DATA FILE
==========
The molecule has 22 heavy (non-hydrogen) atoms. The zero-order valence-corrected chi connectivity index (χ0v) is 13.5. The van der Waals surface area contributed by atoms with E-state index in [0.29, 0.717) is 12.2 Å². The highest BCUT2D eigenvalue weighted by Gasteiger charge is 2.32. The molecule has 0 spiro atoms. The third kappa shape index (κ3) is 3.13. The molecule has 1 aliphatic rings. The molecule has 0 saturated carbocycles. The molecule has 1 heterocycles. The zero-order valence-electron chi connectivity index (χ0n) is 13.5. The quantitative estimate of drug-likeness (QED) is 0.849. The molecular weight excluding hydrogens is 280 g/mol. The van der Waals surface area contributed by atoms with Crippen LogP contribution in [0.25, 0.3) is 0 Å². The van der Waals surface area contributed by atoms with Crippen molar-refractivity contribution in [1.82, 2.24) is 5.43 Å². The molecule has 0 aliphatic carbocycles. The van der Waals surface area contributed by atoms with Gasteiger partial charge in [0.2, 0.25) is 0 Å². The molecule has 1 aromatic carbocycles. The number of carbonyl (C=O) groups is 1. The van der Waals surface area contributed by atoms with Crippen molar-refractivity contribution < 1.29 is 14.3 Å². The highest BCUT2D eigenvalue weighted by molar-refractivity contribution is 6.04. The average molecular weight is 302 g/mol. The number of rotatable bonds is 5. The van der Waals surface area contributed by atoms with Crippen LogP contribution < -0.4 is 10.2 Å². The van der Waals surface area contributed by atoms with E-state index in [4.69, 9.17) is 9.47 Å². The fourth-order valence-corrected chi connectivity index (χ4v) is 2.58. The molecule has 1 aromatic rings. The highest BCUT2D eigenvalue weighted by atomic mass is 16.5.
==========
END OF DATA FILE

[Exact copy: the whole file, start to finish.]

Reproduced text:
The molecule has 22 heavy (non-hydrogen) atoms. The zero-order valence-corrected chi connectivity index (χ0v) is 13.5. The van der Waals surface area contributed by atoms with E-state index in [0.29, 0.717) is 12.2 Å². The highest BCUT2D eigenvalue weighted by Gasteiger charge is 2.32. The molecule has 0 spiro atoms. The third kappa shape index (κ3) is 3.13. The molecule has 1 aliphatic rings. The molecule has 0 saturated carbocycles. The molecule has 1 heterocycles. The zero-order valence-electron chi connectivity index (χ0n) is 13.5. The quantitative estimate of drug-likeness (QED) is 0.849. The molecular weight excluding hydrogens is 280 g/mol. The van der Waals surface area contributed by atoms with Crippen LogP contribution in [0.25, 0.3) is 0 Å². The van der Waals surface area contributed by atoms with Crippen molar-refractivity contribution in [1.82, 2.24) is 5.43 Å². The molecule has 0 aliphatic carbocycles. The van der Waals surface area contributed by atoms with Gasteiger partial charge in [0.2, 0.25) is 0 Å². The molecule has 1 aromatic carbocycles. The number of carbonyl (C=O) groups is 1. The van der Waals surface area contributed by atoms with Crippen molar-refractivity contribution < 1.29 is 14.3 Å². The highest BCUT2D eigenvalue weighted by molar-refractivity contribution is 6.04. The average molecular weight is 302 g/mol. The number of rotatable bonds is 5. The van der Waals surface area contributed by atoms with Crippen LogP contribution < -0.4 is 10.2 Å². The van der Waals surface area contributed by atoms with E-state index in [4.69, 9.17) is 9.47 Å². The fourth-order valence-corrected chi connectivity index (χ4v) is 2.58. The molecule has 1 aromatic rings. The highest BCUT2D eigenvalue weighted by atomic mass is 16.5.